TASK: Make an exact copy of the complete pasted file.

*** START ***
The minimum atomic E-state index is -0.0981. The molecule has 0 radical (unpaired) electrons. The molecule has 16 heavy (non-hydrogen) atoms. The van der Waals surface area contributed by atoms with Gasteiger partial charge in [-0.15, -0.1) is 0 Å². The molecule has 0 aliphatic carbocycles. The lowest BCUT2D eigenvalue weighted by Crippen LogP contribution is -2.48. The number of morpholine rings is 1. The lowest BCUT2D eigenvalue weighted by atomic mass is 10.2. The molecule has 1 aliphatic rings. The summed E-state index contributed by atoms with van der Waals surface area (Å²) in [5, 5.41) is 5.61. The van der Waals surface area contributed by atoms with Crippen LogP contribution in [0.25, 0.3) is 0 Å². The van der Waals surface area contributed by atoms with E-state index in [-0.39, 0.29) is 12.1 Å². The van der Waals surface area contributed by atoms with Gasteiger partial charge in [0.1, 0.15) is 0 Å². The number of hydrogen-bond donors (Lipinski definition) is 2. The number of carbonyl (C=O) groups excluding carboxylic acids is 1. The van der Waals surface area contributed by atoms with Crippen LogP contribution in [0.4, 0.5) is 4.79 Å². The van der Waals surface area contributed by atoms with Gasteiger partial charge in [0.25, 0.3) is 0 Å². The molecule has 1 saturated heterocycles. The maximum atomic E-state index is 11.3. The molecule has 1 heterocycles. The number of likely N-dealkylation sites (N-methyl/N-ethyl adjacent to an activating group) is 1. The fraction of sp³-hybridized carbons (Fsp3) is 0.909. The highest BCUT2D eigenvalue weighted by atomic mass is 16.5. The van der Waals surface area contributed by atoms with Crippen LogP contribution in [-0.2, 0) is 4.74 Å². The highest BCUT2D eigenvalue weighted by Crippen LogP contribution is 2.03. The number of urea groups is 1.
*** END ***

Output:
The minimum atomic E-state index is -0.0981. The molecule has 0 radical (unpaired) electrons. The molecule has 16 heavy (non-hydrogen) atoms. The van der Waals surface area contributed by atoms with Gasteiger partial charge in [-0.15, -0.1) is 0 Å². The molecule has 0 aliphatic carbocycles. The lowest BCUT2D eigenvalue weighted by Crippen LogP contribution is -2.48. The number of morpholine rings is 1. The lowest BCUT2D eigenvalue weighted by atomic mass is 10.2. The molecule has 1 aliphatic rings. The summed E-state index contributed by atoms with van der Waals surface area (Å²) in [5, 5.41) is 5.61. The van der Waals surface area contributed by atoms with Crippen LogP contribution in [0.25, 0.3) is 0 Å². The van der Waals surface area contributed by atoms with E-state index in [-0.39, 0.29) is 12.1 Å². The van der Waals surface area contributed by atoms with Gasteiger partial charge in [0.1, 0.15) is 0 Å². The number of hydrogen-bond donors (Lipinski definition) is 2. The number of carbonyl (C=O) groups excluding carboxylic acids is 1. The van der Waals surface area contributed by atoms with Crippen LogP contribution in [0.4, 0.5) is 4.79 Å². The van der Waals surface area contributed by atoms with Gasteiger partial charge in [0.25, 0.3) is 0 Å². The molecule has 1 saturated heterocycles. The maximum atomic E-state index is 11.3. The molecule has 1 heterocycles. The number of likely N-dealkylation sites (N-methyl/N-ethyl adjacent to an activating group) is 1. The fraction of sp³-hybridized carbons (Fsp3) is 0.909. The highest BCUT2D eigenvalue weighted by atomic mass is 16.5. The van der Waals surface area contributed by atoms with Crippen LogP contribution in [-0.2, 0) is 4.74 Å². The highest BCUT2D eigenvalue weighted by Crippen LogP contribution is 2.03. The number of urea groups is 1.